- selection and adaptation of technical aids for rehabilitation;
- training clients and those who help them (if they have to move the patient) the correct motor behavior.
The goal of physiological therapeutics is to restore and maintain a person’s ability to move and independence as much as possible, develop functional movements, prevent or limit the development of complications such as contractures, deformities, pressure ulcers, help the client control pain, and support the functions of the respiratory and cardiovascular systems.
Physical therapists work with patients of all ages and in all areas of medicine in neurology, traumatology, orthopedics, cardiology, palliative medicine; patients have a variety of diseases, low-back pain conditions, with a very different course and prognosis.
How effective are spinal manipulation and manual therapy?
There are over 200 treatments available for low-back pain. The main treatments include:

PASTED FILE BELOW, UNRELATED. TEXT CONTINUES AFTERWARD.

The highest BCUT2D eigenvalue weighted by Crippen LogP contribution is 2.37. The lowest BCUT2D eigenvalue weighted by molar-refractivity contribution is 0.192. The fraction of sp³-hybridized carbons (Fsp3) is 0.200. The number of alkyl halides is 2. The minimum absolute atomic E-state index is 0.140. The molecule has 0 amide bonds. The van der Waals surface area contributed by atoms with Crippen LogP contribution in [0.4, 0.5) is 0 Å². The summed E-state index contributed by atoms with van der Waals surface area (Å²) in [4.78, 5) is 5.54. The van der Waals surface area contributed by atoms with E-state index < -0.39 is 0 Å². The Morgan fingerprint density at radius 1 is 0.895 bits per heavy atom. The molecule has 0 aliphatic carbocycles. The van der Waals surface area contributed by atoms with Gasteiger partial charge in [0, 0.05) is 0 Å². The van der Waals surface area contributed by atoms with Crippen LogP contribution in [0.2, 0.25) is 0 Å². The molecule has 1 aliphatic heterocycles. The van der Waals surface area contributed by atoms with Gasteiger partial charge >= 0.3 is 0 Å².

- pharmacological therapy
- manual therapy
- physical exercises
- physical, educational and psychological methods of influence
- minimally invasive treatments
- surgical intervention
- lifestyle changes
- alternative medicine
Each of these can be helpful, but none is the best treatment; this is because the correct treatment depends on the cause of chronic back pain.
Spinal manipulation is considered one of the treatment options for back pain. However, this is still a controversial approach to back pain management that not all healthcare professionals accept as an effective treatment. However, manipulation of the spine is very popular not only for back pain but also for other health problems.
While there are justified cases of the use of manual therapy for the treatment of the spine, this method of influence cannot be considered a valid method for the treatment of diseases such as diabetes, hypertension, or thyroid disease, since such claims do not have sufficient scientific evidence, and they have no biological justification.
Spinal manipulation techniques are based on anatomical and physiological principles, and the improvements experienced by patients may also explain the mechanism of action. The reasons why spinal manipulation can reduce back pain are as follows:
- Restores the mobility and flexibility of the facet joints. The joints between the vertebrae are called facet joints. Sometimes joints become inflamed and swollen, causing muscle spasms and limitations in flexibility and movement. Certain manual therapy techniques improve reactive contractions and help restore normal facet joint function.